Understanding Change2.pngPlanning Change.pngImplementing Change.pngCommunicating Change.png


vie_accomp.jpgOrganisational change is often stimulated by a major external force, for example, substantial cuts in funding, decreased market opportunity and dramatic increases in services. Typically, organisations undertake technical, structural or strategic shifts in the organisation to evolve to a different level in their life cycle.

Changes in the environment act as forces that drive the company towards change. The need for change generally arises in response to a combination of one or more of the following:
  • Industry discontinuities — these are sharp changes in legal, political, or technological conditions that shift the basis of competition within industries;
  • Product life-cycle shifts — over the course of a product class life, different strategies are appropriate; these are well documented in marketing texts. Also, shifts in the patterns of demand and the powerful effects of international competition may compound these forces;
  • Internal company dynamics — intertwined with these external forces are breaking points within the firm. Sheer size, for example, may require a basically new management design. Key people may leave or die. A revised parent company's strategy may drastically alter the role of the operating units. Coupled with simultaneous forces, the company either bends or breaks (Newman et al., 1986).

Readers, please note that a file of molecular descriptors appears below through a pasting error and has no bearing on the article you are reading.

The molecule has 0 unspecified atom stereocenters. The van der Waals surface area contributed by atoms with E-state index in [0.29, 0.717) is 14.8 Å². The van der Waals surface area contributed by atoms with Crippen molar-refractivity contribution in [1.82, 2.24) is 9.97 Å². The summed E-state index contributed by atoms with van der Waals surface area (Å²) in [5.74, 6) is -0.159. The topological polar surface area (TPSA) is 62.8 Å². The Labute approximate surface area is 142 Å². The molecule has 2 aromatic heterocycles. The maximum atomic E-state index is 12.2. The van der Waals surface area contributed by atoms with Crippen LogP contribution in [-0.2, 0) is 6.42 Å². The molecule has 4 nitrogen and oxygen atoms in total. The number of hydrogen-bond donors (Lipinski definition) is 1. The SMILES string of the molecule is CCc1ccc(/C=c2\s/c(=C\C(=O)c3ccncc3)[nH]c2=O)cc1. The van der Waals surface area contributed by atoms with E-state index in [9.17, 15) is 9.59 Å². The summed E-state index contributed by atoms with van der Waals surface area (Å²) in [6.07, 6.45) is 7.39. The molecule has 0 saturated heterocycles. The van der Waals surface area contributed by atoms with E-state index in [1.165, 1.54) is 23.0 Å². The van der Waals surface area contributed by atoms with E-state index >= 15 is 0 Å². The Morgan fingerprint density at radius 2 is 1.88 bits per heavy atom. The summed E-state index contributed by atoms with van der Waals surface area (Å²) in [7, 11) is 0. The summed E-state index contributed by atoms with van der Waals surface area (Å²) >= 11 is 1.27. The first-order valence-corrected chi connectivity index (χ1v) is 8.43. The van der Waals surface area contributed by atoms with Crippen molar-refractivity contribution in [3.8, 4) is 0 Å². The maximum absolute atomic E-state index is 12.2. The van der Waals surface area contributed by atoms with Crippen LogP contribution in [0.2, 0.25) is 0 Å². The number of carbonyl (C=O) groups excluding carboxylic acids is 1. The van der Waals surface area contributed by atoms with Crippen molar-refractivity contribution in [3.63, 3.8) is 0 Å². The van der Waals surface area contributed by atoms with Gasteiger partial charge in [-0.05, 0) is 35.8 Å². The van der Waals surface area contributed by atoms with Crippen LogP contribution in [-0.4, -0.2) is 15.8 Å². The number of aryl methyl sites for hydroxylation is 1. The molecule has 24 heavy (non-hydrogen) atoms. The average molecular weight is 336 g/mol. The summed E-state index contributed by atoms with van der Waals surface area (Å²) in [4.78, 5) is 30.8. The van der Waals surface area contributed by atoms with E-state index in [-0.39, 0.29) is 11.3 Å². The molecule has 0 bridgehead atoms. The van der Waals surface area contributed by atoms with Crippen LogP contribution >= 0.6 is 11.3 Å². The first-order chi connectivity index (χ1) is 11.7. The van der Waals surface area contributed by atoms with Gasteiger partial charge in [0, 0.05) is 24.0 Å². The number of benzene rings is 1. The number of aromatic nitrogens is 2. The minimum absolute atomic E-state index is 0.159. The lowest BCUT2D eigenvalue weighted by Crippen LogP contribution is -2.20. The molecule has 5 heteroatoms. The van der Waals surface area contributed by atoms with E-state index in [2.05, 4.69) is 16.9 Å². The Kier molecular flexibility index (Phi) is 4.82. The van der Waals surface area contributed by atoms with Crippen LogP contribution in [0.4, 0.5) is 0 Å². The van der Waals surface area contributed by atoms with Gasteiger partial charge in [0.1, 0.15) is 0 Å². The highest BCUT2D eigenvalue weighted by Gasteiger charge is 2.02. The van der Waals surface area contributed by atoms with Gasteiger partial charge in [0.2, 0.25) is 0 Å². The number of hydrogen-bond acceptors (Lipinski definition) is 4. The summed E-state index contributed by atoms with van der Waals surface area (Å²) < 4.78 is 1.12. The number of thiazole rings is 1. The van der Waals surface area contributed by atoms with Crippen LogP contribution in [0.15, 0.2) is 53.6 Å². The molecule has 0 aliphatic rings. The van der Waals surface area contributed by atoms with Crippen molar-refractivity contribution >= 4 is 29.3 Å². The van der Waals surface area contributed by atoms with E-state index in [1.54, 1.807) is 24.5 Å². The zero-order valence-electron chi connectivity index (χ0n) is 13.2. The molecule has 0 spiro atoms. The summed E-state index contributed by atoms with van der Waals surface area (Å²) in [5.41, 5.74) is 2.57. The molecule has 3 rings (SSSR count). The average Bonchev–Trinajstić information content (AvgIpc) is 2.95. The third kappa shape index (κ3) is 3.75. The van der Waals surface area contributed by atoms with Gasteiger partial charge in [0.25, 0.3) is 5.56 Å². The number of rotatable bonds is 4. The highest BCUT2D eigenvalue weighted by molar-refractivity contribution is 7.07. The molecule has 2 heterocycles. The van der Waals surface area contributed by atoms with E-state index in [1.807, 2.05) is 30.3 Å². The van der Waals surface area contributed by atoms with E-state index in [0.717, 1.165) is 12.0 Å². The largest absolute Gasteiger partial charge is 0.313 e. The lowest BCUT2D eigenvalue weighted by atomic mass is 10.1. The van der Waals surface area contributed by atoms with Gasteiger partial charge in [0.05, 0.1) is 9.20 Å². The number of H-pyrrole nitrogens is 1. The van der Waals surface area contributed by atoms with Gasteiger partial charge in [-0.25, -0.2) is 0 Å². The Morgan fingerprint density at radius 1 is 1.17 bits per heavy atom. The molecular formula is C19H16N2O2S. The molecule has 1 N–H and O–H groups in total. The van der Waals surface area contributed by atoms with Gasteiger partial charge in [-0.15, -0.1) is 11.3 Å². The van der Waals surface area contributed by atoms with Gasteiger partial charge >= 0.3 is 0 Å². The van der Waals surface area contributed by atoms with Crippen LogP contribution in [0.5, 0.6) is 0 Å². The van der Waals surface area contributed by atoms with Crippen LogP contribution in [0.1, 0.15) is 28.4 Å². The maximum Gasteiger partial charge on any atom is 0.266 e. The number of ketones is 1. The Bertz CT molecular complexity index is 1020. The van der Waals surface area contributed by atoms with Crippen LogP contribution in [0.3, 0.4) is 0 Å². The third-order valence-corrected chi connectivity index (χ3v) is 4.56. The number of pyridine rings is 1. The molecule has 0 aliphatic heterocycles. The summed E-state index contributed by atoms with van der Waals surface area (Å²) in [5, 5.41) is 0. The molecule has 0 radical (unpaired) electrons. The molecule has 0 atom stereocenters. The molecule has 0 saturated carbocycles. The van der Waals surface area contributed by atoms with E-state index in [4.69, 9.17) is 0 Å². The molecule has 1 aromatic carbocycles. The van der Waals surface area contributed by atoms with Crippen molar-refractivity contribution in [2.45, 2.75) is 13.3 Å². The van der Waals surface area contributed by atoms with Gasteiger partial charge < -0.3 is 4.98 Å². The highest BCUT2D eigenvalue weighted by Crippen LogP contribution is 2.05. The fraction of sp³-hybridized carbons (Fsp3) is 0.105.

Organizational Design and Organizational Life Cycle are useful tools in viewing and understanding changes. 'The elements of organizational design interact with each other and send cues to employees on how to perform and react on changes within organization. Typically most changes are initiated within stages of the life cycle, while the most significant ones seem to occur between cycles' (Kleiner and Corrigan, 1989).

'An understanding of the role of culture is essential in successful implementation of change. According to Tunstall (1986) in a relatively stable environment, culture is supportive of mission and success, and is to be nurtured and encouraged. Also, in the face of change, culture may threaten adaptation and thus corporate success if not modified' (Kleiner and Corrigan, 1989).

If the stages people typically go through when dealing with change are well understood the managing transition process can be done successfully. Theories about how organizations change are based on the underlying principle of that change does not happen in isolation – it impacts the whole organization (system) around it, and all the people touched by it:

The Change Curve
Lewin’s Change Management Model
Beckhard and Harris’s Change Model


Kleiner, B. H., & Corrigan, W. A. (1989). Understanding organisational change. Leadership & Organization Development Journal, 10(3), 25-31.

'Leading Change, Transition & Transformation', The University of Adelaide, Australia,